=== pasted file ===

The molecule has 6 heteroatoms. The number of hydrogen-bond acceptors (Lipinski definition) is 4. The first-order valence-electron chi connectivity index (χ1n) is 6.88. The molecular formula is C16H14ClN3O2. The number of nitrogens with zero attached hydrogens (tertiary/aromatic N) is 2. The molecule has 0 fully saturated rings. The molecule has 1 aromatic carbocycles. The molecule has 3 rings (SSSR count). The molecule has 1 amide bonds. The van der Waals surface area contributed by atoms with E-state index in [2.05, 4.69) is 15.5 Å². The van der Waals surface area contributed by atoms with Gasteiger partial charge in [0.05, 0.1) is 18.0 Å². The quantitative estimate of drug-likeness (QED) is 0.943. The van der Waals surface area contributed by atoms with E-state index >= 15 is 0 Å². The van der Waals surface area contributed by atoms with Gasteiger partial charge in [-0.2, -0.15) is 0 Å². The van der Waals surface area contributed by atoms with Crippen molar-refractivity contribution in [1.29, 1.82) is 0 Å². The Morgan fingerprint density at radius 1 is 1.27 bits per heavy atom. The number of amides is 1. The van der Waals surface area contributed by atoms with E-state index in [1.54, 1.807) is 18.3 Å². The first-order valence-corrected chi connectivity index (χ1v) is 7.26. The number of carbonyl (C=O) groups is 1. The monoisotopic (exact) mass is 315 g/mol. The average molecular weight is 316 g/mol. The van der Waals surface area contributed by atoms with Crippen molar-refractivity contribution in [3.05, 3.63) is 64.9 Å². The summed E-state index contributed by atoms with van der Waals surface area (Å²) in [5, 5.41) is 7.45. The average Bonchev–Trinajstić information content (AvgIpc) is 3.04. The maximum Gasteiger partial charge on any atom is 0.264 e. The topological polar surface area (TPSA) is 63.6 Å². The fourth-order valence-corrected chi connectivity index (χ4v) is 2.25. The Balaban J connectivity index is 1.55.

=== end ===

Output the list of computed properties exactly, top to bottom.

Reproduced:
The molecule has 6 heteroatoms. The number of hydrogen-bond acceptors (Lipinski definition) is 4. The first-order valence-electron chi connectivity index (χ1n) is 6.88. The molecular formula is C16H14ClN3O2. The number of nitrogens with zero attached hydrogens (tertiary/aromatic N) is 2. The molecule has 0 fully saturated rings. The molecule has 1 aromatic carbocycles. The molecule has 3 rings (SSSR count). The molecule has 1 amide bonds. The van der Waals surface area contributed by atoms with E-state index in [2.05, 4.69) is 15.5 Å². The van der Waals surface area contributed by atoms with Gasteiger partial charge in [0.05, 0.1) is 18.0 Å². The quantitative estimate of drug-likeness (QED) is 0.943. The van der Waals surface area contributed by atoms with E-state index >= 15 is 0 Å². The van der Waals surface area contributed by atoms with Gasteiger partial charge in [-0.2, -0.15) is 0 Å². The van der Waals surface area contributed by atoms with Crippen molar-refractivity contribution in [1.29, 1.82) is 0 Å². The Morgan fingerprint density at radius 1 is 1.27 bits per heavy atom. The number of amides is 1. The van der Waals surface area contributed by atoms with E-state index in [1.54, 1.807) is 18.3 Å². The first-order valence-corrected chi connectivity index (χ1v) is 7.26. The number of carbonyl (C=O) groups is 1. The monoisotopic (exact) mass is 315 g/mol. The average molecular weight is 316 g/mol. The van der Waals surface area contributed by atoms with Crippen molar-refractivity contribution in [3.05, 3.63) is 64.9 Å². The summed E-state index contributed by atoms with van der Waals surface area (Å²) in [5, 5.41) is 7.45. The average Bonchev–Trinajstić information content (AvgIpc) is 3.04. The maximum Gasteiger partial charge on any atom is 0.264 e. The topological polar surface area (TPSA) is 63.6 Å². The fourth-order valence-corrected chi connectivity index (χ4v) is 2.25. The Balaban J connectivity index is 1.55.